STEM Education: What’s All The Fuss About?

It would seem that STEM is the new buzzword circulating educational establishments at the moment. You hear it in the staffroom, you hear it in the corridor and it is filtering into conference rooms all around the world. So, what is all the fuss about?
Science, Technology, Engineering and Maths (STEM) is about understanding the world and seeing it in a more intelligent and informed way. Essentially, it is problem solving.
Over the past decade, schools, universities, governments and industries have all identified the need for more students to pursue STEM subjects into higher education. An increasing number of schools strive to promote its importance as it is deemed to enhance the curriculum for a number of reasons. As well as providing students with the necessary tools to pursue a career in the STEM subjects if they want to, it also helps develop higher order thinking skills, such as evaluation and reflection.
In my classroom, I often use the TASC Framework (Thinking Actively in a Social Context) to support STEM Projects, as it helps to increase ownership of learning, as well as develop cross-curricular problem solving. It motivates and encourages active learning and I have noticed a positive change in students’ confidence and independence by taking this approach.
In addition, the STEM subjects are important in their own right. It is standard to see Mathematics timetabled in a student’s diary, or a parent being given feedback on their child’s progress in Science. However, the purpose of STEM projects is not about seeing them as separate subjects, but rather as united entities. Educators allow children to make connections and to work on projects that explore life outside the classroom. Inevitably, this creates a better understanding of the world around them.
The bigger picture is daunting. Indeed, the future calls for creative people, who will change the world with their invention and innovation. Everyone remembers the moment when Felix Baumgartner broke the speed of sound in free fall back in 2012. All the time we talk about students being risk takers, well Baumgartner is the perfect example of someone taking a risk. Despite being an adrenaline junkie, the reason for the mission was to collect valuable data to aid future space exploration, and none of this would have been possible without Science, Technology, Engineering and Mathematics.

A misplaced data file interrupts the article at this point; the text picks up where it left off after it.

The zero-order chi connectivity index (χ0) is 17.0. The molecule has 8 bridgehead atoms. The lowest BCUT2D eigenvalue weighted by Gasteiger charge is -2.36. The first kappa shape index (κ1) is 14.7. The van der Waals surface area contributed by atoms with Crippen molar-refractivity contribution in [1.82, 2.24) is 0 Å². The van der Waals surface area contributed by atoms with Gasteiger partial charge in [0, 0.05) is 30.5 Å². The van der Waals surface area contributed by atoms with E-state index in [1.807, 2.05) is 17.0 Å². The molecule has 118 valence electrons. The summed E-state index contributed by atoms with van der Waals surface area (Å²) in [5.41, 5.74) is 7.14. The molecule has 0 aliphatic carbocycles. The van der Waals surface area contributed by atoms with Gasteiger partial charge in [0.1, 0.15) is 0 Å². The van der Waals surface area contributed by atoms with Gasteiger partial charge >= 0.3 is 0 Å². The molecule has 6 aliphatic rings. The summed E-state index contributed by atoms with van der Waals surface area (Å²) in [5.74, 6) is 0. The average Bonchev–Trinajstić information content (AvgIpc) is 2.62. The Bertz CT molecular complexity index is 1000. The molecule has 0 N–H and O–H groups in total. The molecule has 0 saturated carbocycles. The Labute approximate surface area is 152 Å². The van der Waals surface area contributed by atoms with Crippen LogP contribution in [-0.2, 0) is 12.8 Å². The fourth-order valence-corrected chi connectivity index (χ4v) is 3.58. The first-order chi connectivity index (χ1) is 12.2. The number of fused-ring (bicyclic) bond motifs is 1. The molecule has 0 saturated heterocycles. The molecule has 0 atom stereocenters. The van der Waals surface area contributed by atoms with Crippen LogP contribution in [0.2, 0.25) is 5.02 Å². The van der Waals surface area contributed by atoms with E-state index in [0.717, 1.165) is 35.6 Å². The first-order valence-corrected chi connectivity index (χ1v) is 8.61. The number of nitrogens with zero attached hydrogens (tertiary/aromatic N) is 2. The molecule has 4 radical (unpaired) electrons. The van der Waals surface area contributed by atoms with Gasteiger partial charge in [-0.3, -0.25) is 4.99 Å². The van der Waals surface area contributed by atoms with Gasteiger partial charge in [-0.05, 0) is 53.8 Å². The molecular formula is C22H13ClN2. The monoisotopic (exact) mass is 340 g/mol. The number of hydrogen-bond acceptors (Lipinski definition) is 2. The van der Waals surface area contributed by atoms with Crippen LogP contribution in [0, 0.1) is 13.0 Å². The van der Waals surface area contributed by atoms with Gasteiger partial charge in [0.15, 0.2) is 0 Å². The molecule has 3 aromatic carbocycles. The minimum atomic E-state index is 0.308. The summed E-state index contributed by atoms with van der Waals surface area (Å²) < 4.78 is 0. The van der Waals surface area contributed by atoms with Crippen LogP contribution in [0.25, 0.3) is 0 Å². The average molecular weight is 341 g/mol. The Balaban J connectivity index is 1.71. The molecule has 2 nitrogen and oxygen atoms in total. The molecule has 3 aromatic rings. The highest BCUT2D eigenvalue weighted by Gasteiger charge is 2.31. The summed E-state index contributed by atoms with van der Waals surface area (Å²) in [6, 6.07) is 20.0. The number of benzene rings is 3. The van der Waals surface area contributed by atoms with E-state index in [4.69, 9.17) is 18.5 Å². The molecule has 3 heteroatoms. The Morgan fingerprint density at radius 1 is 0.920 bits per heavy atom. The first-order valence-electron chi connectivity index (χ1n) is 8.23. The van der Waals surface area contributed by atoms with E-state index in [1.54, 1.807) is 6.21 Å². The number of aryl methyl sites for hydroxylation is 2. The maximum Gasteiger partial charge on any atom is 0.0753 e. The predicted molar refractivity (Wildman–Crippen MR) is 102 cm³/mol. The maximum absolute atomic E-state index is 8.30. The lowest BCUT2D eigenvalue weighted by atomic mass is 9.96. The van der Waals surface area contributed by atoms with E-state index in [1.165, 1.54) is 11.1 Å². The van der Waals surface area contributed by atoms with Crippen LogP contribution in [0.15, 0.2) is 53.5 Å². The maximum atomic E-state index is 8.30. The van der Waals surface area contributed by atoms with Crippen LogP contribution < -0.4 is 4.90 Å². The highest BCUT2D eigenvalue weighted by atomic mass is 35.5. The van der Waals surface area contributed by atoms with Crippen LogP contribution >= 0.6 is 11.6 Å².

This all sounds good in theory, right? However, the reality is that schools are busy places and for the successful implementation of STEM Projects to have any impact there must be partnerships between teachers, lecturers and experts in the STEM fields. Once these partnerships have been formed, schools need to formulate a strategic plan of how they will integrate STEM subjects into the curriculum. This is not a one-man job.
In my opinion, STEM could and should be a subject in its own right. I observe students all the time in my profession.  They are 100% more engaged and motivated when they have to solve problems relating to the world beyond the classroom. Right now, the future is in the hands of the students we teach. It is our responsibility as educators to equip them with the necessary tools to understand some of the issues that future generations will have to deal with, and they cannot do it alone.
A young child believes anything is possible. A young adult might continue to believe anything is possible with a heightened awareness of Science, Technology, Engineering and Mathematics.
So, what is all the fuss about?

Emily Morgan-Evans

Year Six Teacher

Dulwich College Shanghai